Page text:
Associations between health literacy and attention to food packaging, front of pack labels, and claims
MetadataShow full item record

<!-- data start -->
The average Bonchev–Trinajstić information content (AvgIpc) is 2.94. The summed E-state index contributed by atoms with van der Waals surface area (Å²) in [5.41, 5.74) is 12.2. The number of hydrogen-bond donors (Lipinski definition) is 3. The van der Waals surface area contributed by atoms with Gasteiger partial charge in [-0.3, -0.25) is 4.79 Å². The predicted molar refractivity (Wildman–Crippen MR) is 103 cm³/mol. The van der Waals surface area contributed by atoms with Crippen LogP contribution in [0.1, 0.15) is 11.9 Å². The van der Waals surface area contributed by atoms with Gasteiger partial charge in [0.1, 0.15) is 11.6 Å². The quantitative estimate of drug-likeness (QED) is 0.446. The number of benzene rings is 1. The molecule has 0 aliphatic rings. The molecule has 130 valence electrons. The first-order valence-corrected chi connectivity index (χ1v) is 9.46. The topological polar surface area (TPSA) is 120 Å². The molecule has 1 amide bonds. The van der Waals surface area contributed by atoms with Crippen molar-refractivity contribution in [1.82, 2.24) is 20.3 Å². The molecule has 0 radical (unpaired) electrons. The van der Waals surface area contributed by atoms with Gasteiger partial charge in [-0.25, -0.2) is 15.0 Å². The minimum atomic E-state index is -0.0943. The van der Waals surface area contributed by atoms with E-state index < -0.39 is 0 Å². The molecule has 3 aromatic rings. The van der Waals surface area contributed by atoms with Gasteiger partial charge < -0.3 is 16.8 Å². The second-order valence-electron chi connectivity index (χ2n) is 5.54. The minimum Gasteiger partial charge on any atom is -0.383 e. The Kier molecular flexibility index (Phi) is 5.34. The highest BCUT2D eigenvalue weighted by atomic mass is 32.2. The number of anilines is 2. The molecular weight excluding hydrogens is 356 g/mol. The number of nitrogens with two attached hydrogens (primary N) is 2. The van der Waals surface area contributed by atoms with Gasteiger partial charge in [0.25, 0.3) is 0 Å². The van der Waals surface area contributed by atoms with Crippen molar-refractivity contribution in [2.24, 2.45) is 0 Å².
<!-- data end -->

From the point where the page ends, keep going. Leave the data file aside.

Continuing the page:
Background: Poor diet is an important risk factor for chronic disease and obesity in the U.S. and diet related health disparities disproportionately affect race/ethnic minorities and adults with the lowest levels of income, education, and health literacy. Packaged foods contribute to poor diet by adding excess calories, saturated fat, sugars, and sodium. Nutrition labels and claims influence knowledge of the healthfulness and nutrient content of packaged foods, and may ultimately impact purchasing decisions. Objective: The purpose of this study was to investigate how adults with varying levels of health literacy view food packaging components. Sample: 25 University Staff and 25 Adult Education students were recruited for participation in the study. The final sample included 47 adults (24 University Staff and 23 Adult Education Students), with 61% of adults were between 25-44 years old, 77% were female, and 47% non-Hispanic White. Methods: Eye tracking technology was used to measure participant attention to food packaging stimuli. The Newest Vital Sign (NVS) was used to measure health literacy. Using objectively measured attention variables, in linear regression models, this study tested the relationship between health literacy and attention to food packaging, claims, and front of pack labels. Results: Health literacy was found to be positively associated with attention to food packaging (B = 13.52, SE = 6.06, p < .05) and front of pack labels (B = 0.29, SE = 0.12, p < .05). After controlling for education and race/ethnicity, health literacy remained positively associated with attention to food packaging (B = 17.01, SE = 8.45, p = 0.050) but not with front of pack labels. Conclusions: Health literacy may be an important factor influencing initial exposure to nutrition information on food packaging. Understanding attention to food packaging and nutrition labels for vulnerable populations, such as those with limited health literacy, is needed to inform strategies focused on increasing nutrition label use and comprehension.